Monday, September 13, 2010

Still Collapsing

Talked to dad on the phone today. There's a double wide in his park in Florida going for $3,000. The guy would take less. He was rebuilding it. Stripped it down to the studs. Put in new drywall and new floors, then gave up on the job. Not only is the guy asking $3,000, he's leaving behind about $1,500 worth of tools. Don't expect housing in Florida to bounce back in the short term. Someone could move in, finish the job, and live darn cheap. At this give away price, it's not selling. This is a nice park: huge live oaks, manicured lawns, ponds, swimming pools, recreation centers, and other niceties.

There's a lot of toys for sale. Lately, I've been checking out the used sailboat market. Prices are dropping -fast. Oh there are plenty of boats asking top dollar. Most likely the owners owe money on it and can't drop the price lower. It's funny and sad at the same time. I'd be looking at at similar boats going in the 3,000 - $4,000 range. Then there'd be the occasional boat, little different from the rest, asking $12,000. Apparently, he didn't get the memo. No one's buying toys right now.

Cash is king. Loans are hard to get.

So we have deflation in things like houses, boats, used cars, motorcycles, RVs, and electronics. What is increasing in price is food. They are being sneaky about it. When is the last time you saw a one pound can of coffee? Most often they are in the 12 oz range, or less. If it wasn't gardens and Farmer's markets, fresh veggies would not have been a big part of my diet this summer. So things we can live without are going down, and things we need are going up. Not a good mix.

How about unemployment? Anyone actually believe the government numbers? If you do there's a bridge in Brooklyn that might interest you.

I've friends with experience and education who've been out of work for months. Others are working for a lot less money than they used to. People who used to be able to work all the overtime they wanted are now lucky to put in 32 hours/week. Until the regular Joe starts taking more money, in real uninflated dollars, there won't be a recovery.

It's entirely possible, likely even, that the economy will never be the same. Eventually things will stabilize and it will be the new normal. However, my guess is that it'll be a lower level that what we had before.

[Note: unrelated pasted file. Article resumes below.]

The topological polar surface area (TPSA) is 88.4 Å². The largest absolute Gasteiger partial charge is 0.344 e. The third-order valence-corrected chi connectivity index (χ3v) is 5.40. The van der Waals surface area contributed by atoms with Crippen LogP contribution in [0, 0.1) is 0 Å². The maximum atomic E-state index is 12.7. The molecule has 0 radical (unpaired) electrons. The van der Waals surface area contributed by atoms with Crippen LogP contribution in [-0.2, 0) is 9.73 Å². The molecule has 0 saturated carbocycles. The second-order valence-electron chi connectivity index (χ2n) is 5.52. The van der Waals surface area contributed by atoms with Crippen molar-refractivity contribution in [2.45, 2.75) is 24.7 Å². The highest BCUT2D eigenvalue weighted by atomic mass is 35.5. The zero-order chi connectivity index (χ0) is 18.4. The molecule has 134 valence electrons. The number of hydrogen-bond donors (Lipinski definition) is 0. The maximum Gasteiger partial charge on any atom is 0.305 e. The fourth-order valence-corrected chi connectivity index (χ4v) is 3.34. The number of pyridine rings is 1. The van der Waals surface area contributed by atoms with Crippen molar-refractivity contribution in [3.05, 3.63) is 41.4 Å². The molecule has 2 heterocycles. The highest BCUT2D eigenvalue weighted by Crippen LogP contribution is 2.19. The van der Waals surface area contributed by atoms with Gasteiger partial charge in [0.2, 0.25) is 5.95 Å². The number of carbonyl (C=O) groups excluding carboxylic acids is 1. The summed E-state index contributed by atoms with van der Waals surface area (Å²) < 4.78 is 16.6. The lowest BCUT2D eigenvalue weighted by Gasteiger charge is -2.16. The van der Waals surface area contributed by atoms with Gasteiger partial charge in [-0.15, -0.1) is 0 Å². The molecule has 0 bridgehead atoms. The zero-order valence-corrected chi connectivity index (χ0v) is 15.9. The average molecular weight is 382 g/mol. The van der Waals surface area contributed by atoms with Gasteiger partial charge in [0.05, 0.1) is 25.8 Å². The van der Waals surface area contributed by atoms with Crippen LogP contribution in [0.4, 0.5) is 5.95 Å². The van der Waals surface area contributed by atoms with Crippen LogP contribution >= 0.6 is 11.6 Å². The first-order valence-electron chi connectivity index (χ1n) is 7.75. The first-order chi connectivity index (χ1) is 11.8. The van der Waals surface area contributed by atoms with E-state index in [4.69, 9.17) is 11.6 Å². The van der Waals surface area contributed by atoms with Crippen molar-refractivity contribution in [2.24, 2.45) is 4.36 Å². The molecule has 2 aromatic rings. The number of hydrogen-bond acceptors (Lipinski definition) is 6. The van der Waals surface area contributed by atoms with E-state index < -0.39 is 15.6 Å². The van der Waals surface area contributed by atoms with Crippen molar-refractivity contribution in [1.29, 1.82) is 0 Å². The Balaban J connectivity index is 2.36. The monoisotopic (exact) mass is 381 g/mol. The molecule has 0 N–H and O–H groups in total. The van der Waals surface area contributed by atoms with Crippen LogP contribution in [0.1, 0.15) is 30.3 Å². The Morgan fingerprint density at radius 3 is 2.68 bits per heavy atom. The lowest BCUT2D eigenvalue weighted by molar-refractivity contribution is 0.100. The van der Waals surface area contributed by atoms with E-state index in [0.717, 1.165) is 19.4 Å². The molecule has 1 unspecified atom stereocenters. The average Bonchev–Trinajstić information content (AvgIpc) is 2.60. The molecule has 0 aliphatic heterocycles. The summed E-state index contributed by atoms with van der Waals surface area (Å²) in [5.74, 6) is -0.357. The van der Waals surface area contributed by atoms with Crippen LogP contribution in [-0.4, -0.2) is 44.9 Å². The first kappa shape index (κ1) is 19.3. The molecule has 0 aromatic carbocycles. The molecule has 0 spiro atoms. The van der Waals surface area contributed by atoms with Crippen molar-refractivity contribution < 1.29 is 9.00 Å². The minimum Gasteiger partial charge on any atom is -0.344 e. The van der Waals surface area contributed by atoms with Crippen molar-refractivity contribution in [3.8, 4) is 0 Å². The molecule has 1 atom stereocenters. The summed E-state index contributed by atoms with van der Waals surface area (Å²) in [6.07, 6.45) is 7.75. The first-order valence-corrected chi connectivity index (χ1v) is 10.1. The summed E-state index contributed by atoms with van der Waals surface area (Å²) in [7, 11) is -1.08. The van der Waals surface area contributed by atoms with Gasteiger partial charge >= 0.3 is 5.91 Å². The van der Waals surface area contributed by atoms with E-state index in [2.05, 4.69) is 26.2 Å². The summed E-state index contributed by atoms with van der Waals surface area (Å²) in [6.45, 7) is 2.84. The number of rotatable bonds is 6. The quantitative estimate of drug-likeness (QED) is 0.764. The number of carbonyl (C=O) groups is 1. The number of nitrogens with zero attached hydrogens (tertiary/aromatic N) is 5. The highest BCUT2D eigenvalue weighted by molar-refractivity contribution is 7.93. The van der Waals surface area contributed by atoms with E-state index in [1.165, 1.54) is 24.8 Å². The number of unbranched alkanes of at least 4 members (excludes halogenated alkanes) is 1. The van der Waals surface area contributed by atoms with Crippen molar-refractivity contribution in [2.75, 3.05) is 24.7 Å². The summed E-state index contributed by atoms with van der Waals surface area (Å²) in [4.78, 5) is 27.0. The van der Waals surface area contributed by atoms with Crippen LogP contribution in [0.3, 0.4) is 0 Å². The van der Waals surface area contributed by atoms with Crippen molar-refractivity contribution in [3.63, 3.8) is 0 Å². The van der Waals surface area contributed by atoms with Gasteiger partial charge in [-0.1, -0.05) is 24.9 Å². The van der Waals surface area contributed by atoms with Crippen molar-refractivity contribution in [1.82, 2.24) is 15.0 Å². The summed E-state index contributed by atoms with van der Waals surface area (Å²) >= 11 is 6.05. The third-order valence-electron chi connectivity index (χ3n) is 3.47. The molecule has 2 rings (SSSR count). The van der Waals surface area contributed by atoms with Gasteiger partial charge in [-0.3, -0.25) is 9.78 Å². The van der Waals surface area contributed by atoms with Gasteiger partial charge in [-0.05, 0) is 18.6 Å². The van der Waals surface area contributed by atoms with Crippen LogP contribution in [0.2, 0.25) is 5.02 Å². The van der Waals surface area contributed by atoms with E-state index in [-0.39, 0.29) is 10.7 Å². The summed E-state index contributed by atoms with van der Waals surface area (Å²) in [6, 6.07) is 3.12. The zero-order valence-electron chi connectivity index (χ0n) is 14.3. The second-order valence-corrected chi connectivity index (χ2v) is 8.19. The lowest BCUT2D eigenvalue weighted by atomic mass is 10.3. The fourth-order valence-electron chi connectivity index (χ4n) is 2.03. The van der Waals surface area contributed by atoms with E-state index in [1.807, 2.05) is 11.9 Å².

Collapse is an uneven business. Some things take a small hit. Other's go right down the drain. Even in a downturn, there are people who do well. Some parts of the country will turn in to ghost towns, others areas may even boom. Overall, however, there seems to be a downward trend. The highs are never quite so high but the lows drop lower.

On the bright side, if I time it right, I might be able to get a sweet little sailboat for a song. Then if things go really well, I won't have to sell my house and live on it full time.



  1. Sixbears,my area not doing as bad as some.But you are right if you have cash there are some real deals around.I hope all of us get to ride the crash down instead of it falling on us.Good luck Bro!


  2. Yeah, there are definitely regional differences.

    Among the people I know, 32 hours a week counts as unemployed. That's the hours you work on your second job.

    There are people whose industries have taken a hit, and who won't be able to work doing what they used to do, but there's plenty of work. Sucks if you've spent 20 years reaching the top of the pay scale in your field to find out it doesn't increase your pay at Starbucks.

  3. Although, overtime at the primary job has dried up, so even if you do work the second job, that's only straight time. We are working more for the same, or even less money. Hardly a glorious workers' paradise.

    That said, do you think this is really worse than the late 70's? Energy crisis, crime, squandered international respect and influence, the rise of the Ayatollah in Iran, foreign economic powerhouses passing us.

    History doesn't exactly repeat, but it often rhymes.

  4. In the late 70s I was looking for a job. Things were crappy here, but the rest of the country looked better. Now the pain looks more widespread to me.

  5. I wish I could remember where I saw it: someone posted a list of all the really dumb things that the Carter Administration did.

    1974 was the year that world growth flattened out, and real incomes began to sag in many places. I think the late 70s felt worse, but we are in much worse shape today.